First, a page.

3.       Going CW from B, I would put insulating joiners at the point end of the siding turnout at the 6 o’clock position of the loop. If that is not far enough from B, put them at the point end of the three-way turnout, keeping the lower turnout and siding as part of the isolated loop.

4.       Going CCW from B, I would place isolating gaps past the overpass, maybe near the 5 or 6 o’clock position of the left loop of the figure 8… or even at the turnout near the 10 o’clock position.

5.       That isolated track segment, including the two lower turnouts at B, form the polarity reversing section. Wire those tracks to the AR-1 auto-reverser.

6.       All other tracks on the layout including crossover C are constant polarity. Be sure to provide plenty of track droppers for adequate DCC connections.

 

You could interlock the double crossovers of A and B, but it is probably not worth the effort. That would also prevent the opportunity of a long continuous single train run overall of the mainline tracks in both directions.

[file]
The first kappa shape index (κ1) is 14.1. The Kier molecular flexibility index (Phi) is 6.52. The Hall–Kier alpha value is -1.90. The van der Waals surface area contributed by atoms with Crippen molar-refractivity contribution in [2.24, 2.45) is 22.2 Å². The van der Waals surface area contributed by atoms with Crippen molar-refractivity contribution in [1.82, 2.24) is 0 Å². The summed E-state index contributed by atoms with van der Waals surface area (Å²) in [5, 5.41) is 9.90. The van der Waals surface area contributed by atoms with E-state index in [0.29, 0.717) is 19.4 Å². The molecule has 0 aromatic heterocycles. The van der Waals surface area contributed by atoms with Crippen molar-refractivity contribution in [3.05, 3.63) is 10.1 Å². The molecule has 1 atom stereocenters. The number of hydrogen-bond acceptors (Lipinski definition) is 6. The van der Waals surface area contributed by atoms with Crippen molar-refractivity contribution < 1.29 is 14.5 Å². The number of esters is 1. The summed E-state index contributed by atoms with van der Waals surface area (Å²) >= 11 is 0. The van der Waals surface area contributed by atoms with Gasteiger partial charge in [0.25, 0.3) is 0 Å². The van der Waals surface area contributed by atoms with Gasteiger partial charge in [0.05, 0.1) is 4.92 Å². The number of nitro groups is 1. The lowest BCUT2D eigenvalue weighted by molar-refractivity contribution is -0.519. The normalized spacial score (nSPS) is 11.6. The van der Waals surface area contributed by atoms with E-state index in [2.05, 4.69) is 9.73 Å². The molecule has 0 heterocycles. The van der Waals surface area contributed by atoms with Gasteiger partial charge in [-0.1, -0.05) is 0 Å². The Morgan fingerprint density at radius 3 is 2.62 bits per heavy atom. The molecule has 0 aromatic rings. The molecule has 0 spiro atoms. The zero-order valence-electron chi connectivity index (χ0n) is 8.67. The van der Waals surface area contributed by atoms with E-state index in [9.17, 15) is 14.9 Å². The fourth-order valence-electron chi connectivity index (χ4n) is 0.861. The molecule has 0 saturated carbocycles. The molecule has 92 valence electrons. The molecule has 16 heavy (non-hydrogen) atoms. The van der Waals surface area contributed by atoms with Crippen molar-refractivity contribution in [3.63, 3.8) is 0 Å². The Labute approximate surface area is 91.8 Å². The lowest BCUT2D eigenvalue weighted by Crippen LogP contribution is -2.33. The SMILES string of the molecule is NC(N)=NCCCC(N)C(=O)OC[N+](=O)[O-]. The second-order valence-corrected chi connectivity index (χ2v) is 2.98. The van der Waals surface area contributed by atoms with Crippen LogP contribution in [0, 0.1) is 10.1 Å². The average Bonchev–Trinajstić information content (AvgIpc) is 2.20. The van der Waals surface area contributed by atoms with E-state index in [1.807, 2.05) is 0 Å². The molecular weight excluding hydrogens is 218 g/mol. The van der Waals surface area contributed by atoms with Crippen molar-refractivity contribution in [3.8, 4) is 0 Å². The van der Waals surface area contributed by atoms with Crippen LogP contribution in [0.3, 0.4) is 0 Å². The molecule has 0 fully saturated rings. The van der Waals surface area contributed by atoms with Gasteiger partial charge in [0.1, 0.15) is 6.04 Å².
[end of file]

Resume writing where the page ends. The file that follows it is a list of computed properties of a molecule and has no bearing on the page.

For simplicity I recommend providing a single PB or toggle switch to select ‘straight’ or X-over for all 4 motor controlled turnouts at each of the double crossovers. Then there is no need to fiddle with multiple switches.  

 

If you plan on multiple operators. It might pay in the long run to further isolate the figure 8 loop into two pieces by adding insulating joiners at B on the straight track between the two lower turnouts. For now wire those tracks up to the single AR-1. But in the future you may want to add a 2nd AR-1 for independent multiple train operations at the industry tracks while another train uses the overpass. You may also want to isolate the yard under the overpass from the A crossover, and feed it via an electronic CB protected district.

 

DonV

 

From: WiringForDCC@... [mailto:WiringForDCC@...] On Behalf Of Rick Allison
Sent: Tuesday, February 04, 2014 9:43 PM
To: WiringForDCC@...
Subject: [WiringForDCC] Reality Check Needed - See File and/or Read Description